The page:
Plant fungal endophytes are diverse microbial sources that reside inside plants. Grapes (Vitis vinifera) are rich in polyphenols that have beneficial health effects, and recent research has shown that fungal endophytes in grapes may contribute to the production of these polyphenols and may serve as biocontrol agents. In this study, we determined the fungal microbial endophyte diversity in North American table grapes found at a Winnipeg, Manitoba, market. The amplicon internal transcribed spacer (ITS) metagenomics approach was used to profile the fungal communities of the fruit endophyte microbiome of three table grape types. The data supported endophyte diversity in different table grapes, including possible bioactive, saprophytic, and pathogenic fungi. Culturable endophytes were isolated and identified by morphology and ITS amplicon sequencing. The majority of the isolated culturable strains included Alternaria spp. and Cladosporium spp. The results provided evidence of the existence of diverse fungal endophytes isolated and identified from the fruit of the table grapes. These fungal endophytes may have potential in agricultural, industrial, and pharmaceutical applications.

RevDate: 2021-01-13
CmpDate: 2021-01-13

Malakar D, Sarathbabu S, Borah P, et al (2021)

Fish gill microbiome from India's largest Brahmaputra River-a trans-border biodiversity hotspot region.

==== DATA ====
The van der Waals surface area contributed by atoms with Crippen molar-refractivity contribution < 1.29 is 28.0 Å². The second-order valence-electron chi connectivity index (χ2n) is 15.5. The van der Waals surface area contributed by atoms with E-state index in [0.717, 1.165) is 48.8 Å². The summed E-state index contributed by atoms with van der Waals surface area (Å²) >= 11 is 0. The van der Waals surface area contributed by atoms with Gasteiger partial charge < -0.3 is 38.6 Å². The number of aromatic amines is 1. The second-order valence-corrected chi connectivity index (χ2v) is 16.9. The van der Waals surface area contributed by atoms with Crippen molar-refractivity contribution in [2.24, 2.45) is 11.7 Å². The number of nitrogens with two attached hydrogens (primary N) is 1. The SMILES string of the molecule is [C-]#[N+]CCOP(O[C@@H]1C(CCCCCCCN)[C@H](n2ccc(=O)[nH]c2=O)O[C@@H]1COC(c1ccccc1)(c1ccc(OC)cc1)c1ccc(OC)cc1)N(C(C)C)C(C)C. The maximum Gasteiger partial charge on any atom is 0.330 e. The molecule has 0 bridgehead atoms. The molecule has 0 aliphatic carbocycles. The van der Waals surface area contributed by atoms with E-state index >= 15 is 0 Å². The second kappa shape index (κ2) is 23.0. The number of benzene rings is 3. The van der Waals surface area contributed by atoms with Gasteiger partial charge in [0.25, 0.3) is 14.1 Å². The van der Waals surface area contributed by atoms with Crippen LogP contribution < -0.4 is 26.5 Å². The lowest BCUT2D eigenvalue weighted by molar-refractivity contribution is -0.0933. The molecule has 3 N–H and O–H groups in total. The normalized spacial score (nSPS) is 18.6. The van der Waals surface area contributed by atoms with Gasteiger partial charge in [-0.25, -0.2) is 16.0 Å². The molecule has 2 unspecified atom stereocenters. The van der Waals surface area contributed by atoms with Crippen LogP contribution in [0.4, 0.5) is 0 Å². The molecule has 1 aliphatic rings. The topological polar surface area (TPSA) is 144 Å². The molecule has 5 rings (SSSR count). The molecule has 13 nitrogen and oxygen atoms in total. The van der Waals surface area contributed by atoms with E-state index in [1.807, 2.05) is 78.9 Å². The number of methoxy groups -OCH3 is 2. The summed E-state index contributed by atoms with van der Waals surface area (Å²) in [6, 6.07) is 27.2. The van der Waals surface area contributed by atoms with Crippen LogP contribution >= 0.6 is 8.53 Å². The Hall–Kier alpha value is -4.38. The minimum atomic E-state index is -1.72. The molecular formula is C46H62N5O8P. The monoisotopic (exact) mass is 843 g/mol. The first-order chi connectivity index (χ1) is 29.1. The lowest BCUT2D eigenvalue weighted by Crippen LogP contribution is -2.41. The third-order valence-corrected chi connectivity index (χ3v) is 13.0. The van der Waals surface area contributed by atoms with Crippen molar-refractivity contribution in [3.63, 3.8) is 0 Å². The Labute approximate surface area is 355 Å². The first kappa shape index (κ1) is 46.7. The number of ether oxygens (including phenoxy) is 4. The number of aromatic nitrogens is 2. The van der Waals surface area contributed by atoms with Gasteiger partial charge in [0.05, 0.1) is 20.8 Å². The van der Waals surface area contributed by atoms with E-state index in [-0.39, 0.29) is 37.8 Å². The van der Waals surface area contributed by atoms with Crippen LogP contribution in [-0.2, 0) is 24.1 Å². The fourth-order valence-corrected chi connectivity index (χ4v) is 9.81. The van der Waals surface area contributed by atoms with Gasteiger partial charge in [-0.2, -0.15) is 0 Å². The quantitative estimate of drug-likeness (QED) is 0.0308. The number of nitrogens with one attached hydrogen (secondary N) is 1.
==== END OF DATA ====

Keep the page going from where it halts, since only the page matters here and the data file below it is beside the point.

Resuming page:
Environmental monitoring and assessment, 193(2):56 pii:10.1007/s10661-021-08847-z.

In this study, we sequenced the V3-V4 region of 16S rRNA gene amplicon using paired-end Illumina HiSeq to study the bacterial community in the gills of fish from the bank of the trans-border river of Brahmaputra, Northeast India. Metagenome data consisted of 278,784 reads, 248-bp length, and 56.48% GC content with 85% sequence having a Phred score Q = 30. Community metagenomics revealed a total of 631 genera belonging to 22 different phyla, dominated by Proteobacteria (118,222 features), Firmicutes (101,043 features), Actinobacteria (34,189 features), Bacteroidetes (17,977 features), and Cyanobacteria (2730 features). The bacterial community identified was composed of both pathogenic zoonotic and non-harmful groups. The pathway or functional analysis of the fish gill microbiome exhibited 21 different pathways which also included the pathogenic-related functions. Our data detected a wide group of bacterial communities that will be useful in further isolating and characterizing the pathogenic bacteria from the fish and also to understand the bacterial association in highly consumed fish.